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Disclaimer: The information in this post is for educational purposes only. I am not a doctor. It is not intended to be a substitute for professional medical advice. None of the opinions are meant to diagnose or treat any disease or illness. You should always consult your healthcare provider.

Normal Problems While Breastfeeding Your Newborn

Okay mamas, let’s all face it, breastfeeding really isn’t the easiest thing in the world. Sometimes breastfeeding is so difficult in those first several weeks that once you overcome it you feel like you deserve a medal, twenty four hours worth of uninterrupted sleep, and a glass of wine.

But let’s get real here, there’s no breastfeeding medals or trophies, the idea of uninterrupted sleep is laughable, and wine doesn’t exactly mix well with breastfeeding. Breastfeeding can be difficult those first several weeks primarily because of the problems that can come up. So what are normal problems while breastfeeding your newborn?

As a new breastfeeding mom, have you wondered what are considered normal problems while breastfeeding? Here are some answers.

 Normal Problems While Breastfeeding Your Newborn

  • Latch. Not every baby will latch on like a pro from the get-go. Sometimes it really does take every available hand in the delivery room to help you. That’s what is so wonderful about the after-birth experience: those professionals that helped get your baby here will also be able to help you feed him or her (and calm your nerves too). For some breastfeeding relationships, latching can take lots of practice. Perhaps you have one side with a slightly inverted nipple or perhaps your baby has a very small mouth; it takes time and help to figure things out.
  • Positioning. Even if you’re like me and attended a breastfeeding class and held a lifeless baby doll and thought that you had the hang of positioning, there is a good chance that when you really have that little sucker clamped down on there, you’ll feel like you’re holding them wrong. Always try to support yourself and the baby with extra pillows to ensure comfort until you see what works for you. There are numerous positions that help with various things, but try and just stick to the basic cradle hold, cross-cradle hold, or football hold in the beginning.
  • Milk Supply/Engorgement. Not every mother will get her milk right away; for some it takes days (and lots of breastfeeding to signal for it). Others will frequently develop oversupply issues or engorgement in those first few weeks. It is very common for a mother to have hot, tender, hard-to-the-touch breasts that feel like at any given point in time they may explode. This is because sometimes, when milk comes in, it comes in abundantly. It takes time for your body to make your supply match the baby’s demand. Engorgement isn’t something to play with as it can lead to fevers and even infections like mastitis. Working through engorgement isn’t easy but is very doable. Read my post here to help you manage your engorgement and just remember that you’ll eventually overcome the “humps.”
  • Watching the Clock. A new mother frequently wonders if she is breastfeeding enough, too long, or too much. While it can be comforting to have some general idea of how long your baby feeds, there is no absolute need to watch the clock. Every baby is different, and restricting your baby’s feedings can be harmful to your supply. Nurse when your baby shows signs of wanting to nurse and let them nurse for as long as their little heart desires.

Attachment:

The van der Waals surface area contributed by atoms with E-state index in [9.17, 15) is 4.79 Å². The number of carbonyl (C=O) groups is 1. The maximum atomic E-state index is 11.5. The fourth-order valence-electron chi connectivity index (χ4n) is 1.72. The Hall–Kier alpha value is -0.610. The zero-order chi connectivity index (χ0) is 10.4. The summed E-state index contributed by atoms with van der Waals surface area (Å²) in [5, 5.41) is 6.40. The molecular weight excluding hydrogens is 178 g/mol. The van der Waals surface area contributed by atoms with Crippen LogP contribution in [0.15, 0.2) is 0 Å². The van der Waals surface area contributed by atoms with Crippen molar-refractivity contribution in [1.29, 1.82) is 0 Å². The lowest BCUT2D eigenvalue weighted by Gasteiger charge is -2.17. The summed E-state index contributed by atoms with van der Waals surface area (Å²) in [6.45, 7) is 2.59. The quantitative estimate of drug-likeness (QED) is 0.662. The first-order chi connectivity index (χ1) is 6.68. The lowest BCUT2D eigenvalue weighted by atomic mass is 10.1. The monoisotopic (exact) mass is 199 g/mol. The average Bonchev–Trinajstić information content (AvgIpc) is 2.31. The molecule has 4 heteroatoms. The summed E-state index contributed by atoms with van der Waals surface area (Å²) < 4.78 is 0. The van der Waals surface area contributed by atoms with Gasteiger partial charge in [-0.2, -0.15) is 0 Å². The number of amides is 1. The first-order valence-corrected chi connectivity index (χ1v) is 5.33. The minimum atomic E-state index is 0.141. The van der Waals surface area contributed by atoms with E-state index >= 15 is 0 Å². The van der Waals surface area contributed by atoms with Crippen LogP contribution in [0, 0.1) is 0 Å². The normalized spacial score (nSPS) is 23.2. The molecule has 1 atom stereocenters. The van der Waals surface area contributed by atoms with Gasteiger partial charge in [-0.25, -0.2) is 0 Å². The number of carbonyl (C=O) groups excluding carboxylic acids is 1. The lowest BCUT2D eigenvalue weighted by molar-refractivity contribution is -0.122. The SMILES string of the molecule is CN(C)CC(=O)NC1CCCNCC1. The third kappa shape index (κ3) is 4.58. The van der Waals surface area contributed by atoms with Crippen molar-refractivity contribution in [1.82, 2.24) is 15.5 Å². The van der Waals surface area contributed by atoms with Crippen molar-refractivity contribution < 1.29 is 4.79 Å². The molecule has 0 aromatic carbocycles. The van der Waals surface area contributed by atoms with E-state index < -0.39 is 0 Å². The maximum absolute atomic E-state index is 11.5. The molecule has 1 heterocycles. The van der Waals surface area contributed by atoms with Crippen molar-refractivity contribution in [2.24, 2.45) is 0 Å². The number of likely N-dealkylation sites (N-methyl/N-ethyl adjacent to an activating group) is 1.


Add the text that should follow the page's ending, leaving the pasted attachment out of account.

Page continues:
• Cluster Feedings. This is a HUGE “thing” with babies, particularly newborns. Cluster feedings generally take place in the evenings. However, they can take place any time. Cluster feedings are basically your baby’s way of signaling your body to make the milk it needs in the beginning and then to make more as time goes on. Sometimes it seems like your baby never wants to get off your breast or that they want to nurse every hour or so; this is OKAY. Don’t start worrying that you’re not satisfying your new baby–cluster feedings are crucial to breastfeeding! This is one of the most normal problems while breastfeeding your newborn. In fact, it is NOT really a problem, it’s a good thing!
  • Fear. Fear is a big thing for a new mother. You fear that you’re doing it wrong, that you are not making enough milk, and that your baby isn’t content. Find the right support you need, whether it’s through family and friends, online, or with local breastfeeding groups, and express your fears. They are perfectly normal and we all have them. And remember, most all breastfeeding problems have a solution of some sort. There’s always help to be found.

It’s perfectly normal to have fears and to face some issues in those first few weeks. There are many normal problems while breastfeeding your newborn that we all face in one way or another.

Just remember to enjoy your baby, enjoy the moments, and keep pushing through. You’ll get there and you’ll be so happy you did!

Sasha is the voice behind the green living, mommy blog, The Mushy Mommy, where she writes about her journey towards living a healthier, non toxic lifestyle. She is happily married to her high school sweetheart and is the proud mama to a spunky little girl. Sasha loves supporting others through breastfeeding so much that she is currently in training to become a certified breastfeeding counselor and a certified childbirth educator. You can visit Sasha over at her personal blogFacebookTwitterInstagramPinterest and Google+.

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